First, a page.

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Trimming Cat Nails and Keeping the Scratching to a Minimum

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Similar to our fingernails, cat nails grow throughout their lives. And if you’re a cat owner, you’ve likely glimpsed your feline, sharpening those claws throughout the day. (Hopefully on an approved cat scratcher or scratching post) When you’re spending time snuggling with your fluffy friend, nothing kills the mood like punctures into your leg or arm. Kneading means contentment, but those nails? Yeouch! You’d like to take the tips off, but trimming cat nails makes you nervous. What if you cut too far and cause harm? Where to make the proper cut? And what tool works best? If this cat grooming necessity has you stymied, you’ve come to the right place. We’ll have you trimming cat nails like a pro in no time!

Feline Paw Anatomy

Unlike dogs, cats have retractable claws. This means they can withdraw the claw back into a “pocket” within the toe. (Canines – and cheetahs! – keep their nails out at all times) This adaptation allowed wild cats to approach their prey on soft feet. It also prevented them from getting caught on the forest floor during a burst of speed. (In contrast, cheetahs use their claws as “traction spikes” when they get up to speed).

If you look at your cat’s nail, you’ll notice two layers:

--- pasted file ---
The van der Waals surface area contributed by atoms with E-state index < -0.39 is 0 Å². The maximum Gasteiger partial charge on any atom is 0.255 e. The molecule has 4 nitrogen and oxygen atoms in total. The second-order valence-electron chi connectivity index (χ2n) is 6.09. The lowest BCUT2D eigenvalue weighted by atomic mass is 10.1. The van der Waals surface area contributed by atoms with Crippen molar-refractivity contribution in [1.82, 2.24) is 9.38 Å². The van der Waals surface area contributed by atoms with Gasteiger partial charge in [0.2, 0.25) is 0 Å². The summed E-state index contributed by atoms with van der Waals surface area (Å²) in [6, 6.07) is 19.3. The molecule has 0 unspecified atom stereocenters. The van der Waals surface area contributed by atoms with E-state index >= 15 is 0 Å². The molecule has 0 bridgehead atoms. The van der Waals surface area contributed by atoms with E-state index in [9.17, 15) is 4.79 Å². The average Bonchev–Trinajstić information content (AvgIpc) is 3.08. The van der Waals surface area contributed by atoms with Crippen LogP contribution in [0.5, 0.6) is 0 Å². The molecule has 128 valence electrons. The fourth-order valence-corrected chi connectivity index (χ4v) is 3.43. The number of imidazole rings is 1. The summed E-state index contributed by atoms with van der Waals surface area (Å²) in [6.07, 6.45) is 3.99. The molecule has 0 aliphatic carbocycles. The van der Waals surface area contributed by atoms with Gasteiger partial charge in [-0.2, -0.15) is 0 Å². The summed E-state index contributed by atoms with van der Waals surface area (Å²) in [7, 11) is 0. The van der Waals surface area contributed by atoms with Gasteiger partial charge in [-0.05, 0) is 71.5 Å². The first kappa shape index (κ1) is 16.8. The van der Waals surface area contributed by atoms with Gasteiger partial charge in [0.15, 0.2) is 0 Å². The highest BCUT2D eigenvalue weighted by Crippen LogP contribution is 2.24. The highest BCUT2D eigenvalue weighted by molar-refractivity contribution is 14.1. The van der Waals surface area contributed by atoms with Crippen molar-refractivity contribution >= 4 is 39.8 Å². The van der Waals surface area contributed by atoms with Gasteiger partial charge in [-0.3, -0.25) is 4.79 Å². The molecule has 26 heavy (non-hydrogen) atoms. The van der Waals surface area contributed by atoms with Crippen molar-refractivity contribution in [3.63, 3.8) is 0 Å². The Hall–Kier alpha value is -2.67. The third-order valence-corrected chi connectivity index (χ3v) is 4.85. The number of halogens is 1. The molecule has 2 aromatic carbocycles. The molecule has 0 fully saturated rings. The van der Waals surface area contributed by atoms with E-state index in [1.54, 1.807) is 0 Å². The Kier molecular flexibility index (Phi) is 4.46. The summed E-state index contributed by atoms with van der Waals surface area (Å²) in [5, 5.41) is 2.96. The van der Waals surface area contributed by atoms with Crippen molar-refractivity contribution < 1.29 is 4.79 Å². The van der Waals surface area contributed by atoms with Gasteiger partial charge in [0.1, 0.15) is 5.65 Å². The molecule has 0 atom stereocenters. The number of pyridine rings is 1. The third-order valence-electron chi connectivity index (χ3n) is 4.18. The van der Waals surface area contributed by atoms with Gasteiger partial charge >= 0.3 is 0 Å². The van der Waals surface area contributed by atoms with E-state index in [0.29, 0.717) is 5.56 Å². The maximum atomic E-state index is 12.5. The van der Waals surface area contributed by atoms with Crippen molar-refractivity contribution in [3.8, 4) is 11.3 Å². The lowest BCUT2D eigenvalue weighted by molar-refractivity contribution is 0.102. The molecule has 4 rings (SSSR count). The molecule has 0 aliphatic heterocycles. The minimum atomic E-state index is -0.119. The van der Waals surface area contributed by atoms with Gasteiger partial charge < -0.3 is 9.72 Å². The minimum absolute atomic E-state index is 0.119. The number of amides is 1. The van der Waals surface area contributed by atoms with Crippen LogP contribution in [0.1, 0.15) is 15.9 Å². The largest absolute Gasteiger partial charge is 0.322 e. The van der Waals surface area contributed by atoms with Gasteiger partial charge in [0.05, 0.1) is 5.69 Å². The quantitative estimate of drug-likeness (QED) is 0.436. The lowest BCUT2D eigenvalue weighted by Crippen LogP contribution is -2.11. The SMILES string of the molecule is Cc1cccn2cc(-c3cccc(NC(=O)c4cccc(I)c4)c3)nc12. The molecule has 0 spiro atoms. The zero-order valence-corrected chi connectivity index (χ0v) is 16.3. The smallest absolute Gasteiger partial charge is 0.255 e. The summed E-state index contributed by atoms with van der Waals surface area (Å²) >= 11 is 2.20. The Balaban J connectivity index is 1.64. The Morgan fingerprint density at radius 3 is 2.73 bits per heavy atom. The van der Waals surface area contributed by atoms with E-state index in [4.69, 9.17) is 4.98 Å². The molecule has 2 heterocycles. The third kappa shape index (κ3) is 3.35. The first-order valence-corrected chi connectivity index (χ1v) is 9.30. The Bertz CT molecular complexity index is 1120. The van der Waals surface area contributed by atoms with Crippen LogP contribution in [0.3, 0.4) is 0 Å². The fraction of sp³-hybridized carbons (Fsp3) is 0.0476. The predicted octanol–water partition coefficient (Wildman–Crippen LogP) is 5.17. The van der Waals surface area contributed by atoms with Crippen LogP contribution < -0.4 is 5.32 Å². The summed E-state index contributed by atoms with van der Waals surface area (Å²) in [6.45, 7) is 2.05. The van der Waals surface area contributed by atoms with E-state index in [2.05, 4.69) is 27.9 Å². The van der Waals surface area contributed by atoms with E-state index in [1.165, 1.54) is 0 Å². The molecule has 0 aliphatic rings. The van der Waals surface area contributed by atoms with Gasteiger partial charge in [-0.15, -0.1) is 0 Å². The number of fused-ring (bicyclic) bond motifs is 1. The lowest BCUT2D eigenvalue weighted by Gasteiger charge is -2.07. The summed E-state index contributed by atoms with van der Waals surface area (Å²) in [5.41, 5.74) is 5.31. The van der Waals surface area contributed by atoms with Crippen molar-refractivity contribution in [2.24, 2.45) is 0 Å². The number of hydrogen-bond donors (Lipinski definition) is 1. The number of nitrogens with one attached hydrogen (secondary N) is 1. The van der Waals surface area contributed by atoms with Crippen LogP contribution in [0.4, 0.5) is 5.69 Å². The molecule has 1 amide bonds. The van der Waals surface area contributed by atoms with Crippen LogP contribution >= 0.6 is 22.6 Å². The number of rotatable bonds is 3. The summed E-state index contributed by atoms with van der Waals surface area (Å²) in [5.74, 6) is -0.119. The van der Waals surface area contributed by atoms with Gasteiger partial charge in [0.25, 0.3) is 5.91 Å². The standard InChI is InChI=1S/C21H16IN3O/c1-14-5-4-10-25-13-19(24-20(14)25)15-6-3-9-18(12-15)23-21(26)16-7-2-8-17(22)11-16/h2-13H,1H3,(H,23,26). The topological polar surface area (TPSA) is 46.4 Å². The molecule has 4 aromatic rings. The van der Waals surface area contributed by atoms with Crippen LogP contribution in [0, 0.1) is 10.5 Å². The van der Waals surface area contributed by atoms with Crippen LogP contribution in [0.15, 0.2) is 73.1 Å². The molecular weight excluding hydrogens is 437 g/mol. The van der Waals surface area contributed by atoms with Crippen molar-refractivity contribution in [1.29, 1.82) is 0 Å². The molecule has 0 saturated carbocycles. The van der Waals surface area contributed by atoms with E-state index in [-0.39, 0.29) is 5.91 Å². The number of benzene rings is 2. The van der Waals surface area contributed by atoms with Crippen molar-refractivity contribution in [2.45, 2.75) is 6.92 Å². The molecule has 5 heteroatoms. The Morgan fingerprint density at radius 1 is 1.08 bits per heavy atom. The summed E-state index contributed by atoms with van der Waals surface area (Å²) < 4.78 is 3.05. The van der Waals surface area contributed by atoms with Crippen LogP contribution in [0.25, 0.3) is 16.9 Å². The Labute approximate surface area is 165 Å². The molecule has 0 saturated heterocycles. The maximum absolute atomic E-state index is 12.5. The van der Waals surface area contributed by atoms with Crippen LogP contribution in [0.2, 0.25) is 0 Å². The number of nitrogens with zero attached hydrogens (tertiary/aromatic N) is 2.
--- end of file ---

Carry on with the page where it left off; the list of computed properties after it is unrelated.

• White/Clear: The outer layer is the protective sheath of the claw. It helps them hook into climbing surfaces, snag their toys, or even dig into their food.
  • Pink: The inner layer is also known as the quick. It holds the nerves and blood vessels supplying the muscles that help with retraction and extension.

Cats have a total of eighteen nails: four claws and a dewclaw on each of their front feet and four claws on their hind feet. This the average – polydactyl cats are an exception.

In the wild, cats naturally blunt their nails through climbing and chasing down their meals. This prevents the claws from curling around into the paw pad. Indoor cats, though, don’t have the same luxury. Instead, their claws grow continuously, sharpening into nasty hooks that curve around. When you hear that distinctive tapping as your cat walks across the floor or see them snag a blanket, you know it’s time for a trim.

Desensitizing Paws

That retractability makes trimming cat nails a little tricky, as you need to gently push the nail forward. This means holding your kitty’s paws. If you start this process when they’re kittens, you’ll find it easier than if you wait until they’re an adult. However, that doesn’t mean you need to give up if you brought an older cat into the household. You may just need to pack on some extra time and patience.

Before you ever reach for cat nail trimmers, set yourself up for success. Find somewhere quiet and calm. You want as few distractions as possible (especially with younger cats) and aim for a time when your kitty feels relaxed and cooperative. (A full tummy should do the trick) If you or your feline friend feel grouchy, wait for another time.

  1. Touch one of your cat’s paws. If they allow it, offer a yummy treat.
  2. Next, move to gently massaging that same paw. (Always work ONE paw at a time) If your kitten starts trying to play, stop there. You don’t want them to think this is a game, or you could find yourself fending off teeth come nail-trim time. Again, reward with praise and a treat.